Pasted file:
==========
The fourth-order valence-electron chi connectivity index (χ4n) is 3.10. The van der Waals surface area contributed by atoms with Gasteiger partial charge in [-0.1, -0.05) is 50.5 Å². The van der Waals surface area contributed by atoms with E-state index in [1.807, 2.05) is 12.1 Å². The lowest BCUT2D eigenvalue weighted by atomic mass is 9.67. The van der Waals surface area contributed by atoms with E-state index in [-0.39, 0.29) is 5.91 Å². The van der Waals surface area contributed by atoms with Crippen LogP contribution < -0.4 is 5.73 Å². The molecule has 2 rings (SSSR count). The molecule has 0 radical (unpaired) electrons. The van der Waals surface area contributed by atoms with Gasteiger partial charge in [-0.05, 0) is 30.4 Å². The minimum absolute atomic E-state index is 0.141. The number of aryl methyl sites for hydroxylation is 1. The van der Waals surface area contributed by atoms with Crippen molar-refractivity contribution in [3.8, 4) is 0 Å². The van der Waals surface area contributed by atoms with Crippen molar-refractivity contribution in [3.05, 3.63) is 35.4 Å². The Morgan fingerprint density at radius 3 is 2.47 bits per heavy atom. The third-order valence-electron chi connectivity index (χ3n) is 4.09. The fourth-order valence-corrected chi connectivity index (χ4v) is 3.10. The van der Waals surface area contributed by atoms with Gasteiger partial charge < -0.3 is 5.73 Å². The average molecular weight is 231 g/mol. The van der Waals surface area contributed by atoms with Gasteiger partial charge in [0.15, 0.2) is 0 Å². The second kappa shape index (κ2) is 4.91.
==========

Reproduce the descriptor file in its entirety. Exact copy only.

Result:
The fourth-order valence-electron chi connectivity index (χ4n) is 3.10. The van der Waals surface area contributed by atoms with Gasteiger partial charge in [-0.1, -0.05) is 50.5 Å². The van der Waals surface area contributed by atoms with E-state index in [1.807, 2.05) is 12.1 Å². The lowest BCUT2D eigenvalue weighted by atomic mass is 9.67. The van der Waals surface area contributed by atoms with E-state index in [-0.39, 0.29) is 5.91 Å². The van der Waals surface area contributed by atoms with Crippen LogP contribution < -0.4 is 5.73 Å². The molecule has 2 rings (SSSR count). The molecule has 0 radical (unpaired) electrons. The van der Waals surface area contributed by atoms with Gasteiger partial charge in [-0.05, 0) is 30.4 Å². The minimum absolute atomic E-state index is 0.141. The number of aryl methyl sites for hydroxylation is 1. The van der Waals surface area contributed by atoms with Crippen molar-refractivity contribution in [3.8, 4) is 0 Å². The van der Waals surface area contributed by atoms with Crippen molar-refractivity contribution in [3.05, 3.63) is 35.4 Å². The Morgan fingerprint density at radius 3 is 2.47 bits per heavy atom. The third-order valence-electron chi connectivity index (χ3n) is 4.09. The fourth-order valence-corrected chi connectivity index (χ4v) is 3.10. The van der Waals surface area contributed by atoms with Gasteiger partial charge < -0.3 is 5.73 Å². The average molecular weight is 231 g/mol. The van der Waals surface area contributed by atoms with Gasteiger partial charge in [0.15, 0.2) is 0 Å². The second kappa shape index (κ2) is 4.91.